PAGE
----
Smile for the camera Western Union investors, let's see if this is a Kodak moment for you.
You remember Kodak, the iconic film company? Neither do we.
For decades upon decades Kodak served as the benchmark for film and processing, and its mighty brand carved a wide economic moat around its profit center.
Then, in a flash, they were obliterated by new technology (digital film) that passed their product by at the speed of light. (Funny enough, Kodak invented digital photography long before anyone else but kept it under wraps for fear of cannibalizing their cash cow.)
No Kodak investor should wistfully look back at that time with a pang of regret that they didn't sell; "If I only I had seen that coming ..." No, they should be able to look in a mirror, diagnosis themselves as idiots, and shift their remaining capital to a no brain S+P index fund; it didn't take 20/20 forward vision to see this coming.
The same could be said for Blockbuster Video.
Google (GOOG) is one of the world’s most successful companies, its name a verb synonymous with search, adopted by all the world’s languages, its coffers overflowing with cash, and regulators in the EU and America seeking to describe its dominance as a "monopoly."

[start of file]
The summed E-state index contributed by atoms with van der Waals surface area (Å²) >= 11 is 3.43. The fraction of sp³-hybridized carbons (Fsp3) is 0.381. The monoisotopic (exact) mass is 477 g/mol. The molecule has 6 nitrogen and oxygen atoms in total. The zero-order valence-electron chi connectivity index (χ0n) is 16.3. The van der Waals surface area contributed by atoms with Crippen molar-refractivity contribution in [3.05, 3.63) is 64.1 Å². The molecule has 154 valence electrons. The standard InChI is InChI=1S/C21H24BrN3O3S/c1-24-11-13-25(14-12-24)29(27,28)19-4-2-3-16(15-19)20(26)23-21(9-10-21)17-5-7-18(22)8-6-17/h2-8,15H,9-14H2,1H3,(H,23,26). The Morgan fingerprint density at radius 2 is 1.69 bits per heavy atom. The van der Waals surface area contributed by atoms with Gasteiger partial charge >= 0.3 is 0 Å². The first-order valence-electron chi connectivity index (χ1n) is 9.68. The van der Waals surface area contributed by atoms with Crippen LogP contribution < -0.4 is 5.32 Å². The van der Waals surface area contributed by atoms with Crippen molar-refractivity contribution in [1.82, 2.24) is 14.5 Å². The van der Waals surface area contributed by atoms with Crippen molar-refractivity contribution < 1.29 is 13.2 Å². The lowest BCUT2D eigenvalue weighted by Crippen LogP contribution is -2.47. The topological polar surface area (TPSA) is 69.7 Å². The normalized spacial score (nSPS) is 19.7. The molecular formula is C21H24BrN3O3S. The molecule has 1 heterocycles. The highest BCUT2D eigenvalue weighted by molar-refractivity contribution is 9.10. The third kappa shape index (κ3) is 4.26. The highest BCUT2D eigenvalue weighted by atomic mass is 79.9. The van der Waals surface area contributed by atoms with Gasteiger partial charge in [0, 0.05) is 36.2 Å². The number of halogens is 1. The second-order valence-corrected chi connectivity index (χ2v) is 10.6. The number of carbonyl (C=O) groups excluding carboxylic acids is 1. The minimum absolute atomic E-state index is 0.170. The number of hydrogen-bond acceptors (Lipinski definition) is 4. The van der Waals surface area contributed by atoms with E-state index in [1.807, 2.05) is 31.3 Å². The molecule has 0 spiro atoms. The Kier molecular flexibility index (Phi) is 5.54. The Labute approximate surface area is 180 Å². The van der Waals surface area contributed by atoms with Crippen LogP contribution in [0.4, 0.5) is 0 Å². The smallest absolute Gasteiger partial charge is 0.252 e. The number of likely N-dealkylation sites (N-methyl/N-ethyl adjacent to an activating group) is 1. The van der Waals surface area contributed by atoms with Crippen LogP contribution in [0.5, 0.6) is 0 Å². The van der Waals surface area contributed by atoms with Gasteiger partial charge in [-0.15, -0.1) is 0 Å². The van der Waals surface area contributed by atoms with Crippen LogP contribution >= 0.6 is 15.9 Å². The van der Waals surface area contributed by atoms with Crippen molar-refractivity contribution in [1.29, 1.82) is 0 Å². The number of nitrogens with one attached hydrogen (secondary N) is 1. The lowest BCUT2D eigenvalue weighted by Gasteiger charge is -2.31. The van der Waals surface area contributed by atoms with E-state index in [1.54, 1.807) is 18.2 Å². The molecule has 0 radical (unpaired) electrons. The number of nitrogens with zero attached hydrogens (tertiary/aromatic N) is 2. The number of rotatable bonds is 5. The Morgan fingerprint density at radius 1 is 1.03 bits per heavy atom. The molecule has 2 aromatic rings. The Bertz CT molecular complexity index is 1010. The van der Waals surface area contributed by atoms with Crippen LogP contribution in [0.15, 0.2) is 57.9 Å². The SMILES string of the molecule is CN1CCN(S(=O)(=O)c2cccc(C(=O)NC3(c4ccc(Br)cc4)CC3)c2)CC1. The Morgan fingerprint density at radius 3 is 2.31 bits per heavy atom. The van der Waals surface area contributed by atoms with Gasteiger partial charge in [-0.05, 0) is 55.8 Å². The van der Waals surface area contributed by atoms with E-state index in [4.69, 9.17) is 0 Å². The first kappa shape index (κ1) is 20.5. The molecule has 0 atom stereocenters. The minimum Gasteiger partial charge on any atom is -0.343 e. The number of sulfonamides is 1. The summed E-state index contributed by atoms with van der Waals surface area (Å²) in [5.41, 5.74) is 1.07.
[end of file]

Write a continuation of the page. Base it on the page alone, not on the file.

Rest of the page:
So how in the world can mighty Google be considered an underdog? Well, in taking on King Goliath (Facebook) in the social media realm, Google enters the arena as David.
When I first upgraded to my Android Phone, I found myself surprised to be registering for a new gmail account (which I found vastly superior to Yahoo (YHOO)), and using the Google search engine on an even greater frequency (like 100% where before I interspersed Yahoo/Bing). I came to love the phone, and became exactly the type of consumer Google was trying to capture by giving away the Android operating system to phone-makers.
My life became so “Googlefied” I felt compelled to purchase the stock.
Now Google branches out to social media, in what is a …
The question paramount to investors once they understand the exponential growth and importance of Big Data: who wins?
First- Humanity Wins.
From helping make more of efficient use of natural resources, to easing the burden on healthcare resources, to, in the end, robotics and A/I which will satisfy humanity's every whim, creating a virtual utopia, before finally morphing into a sentient destructive computer-overlord.
Until then, what horses should you back in the stock market so that you're a multi-millionaire when Skynet launches the nukes. (on the off-hand chance you get to take it with you.)
To answer this I wish to make two distinctions between oft used analogy "Data is New Oil" 1. While oil has a fixed supply, data is being generated at an ever increasing rate. 2. While p…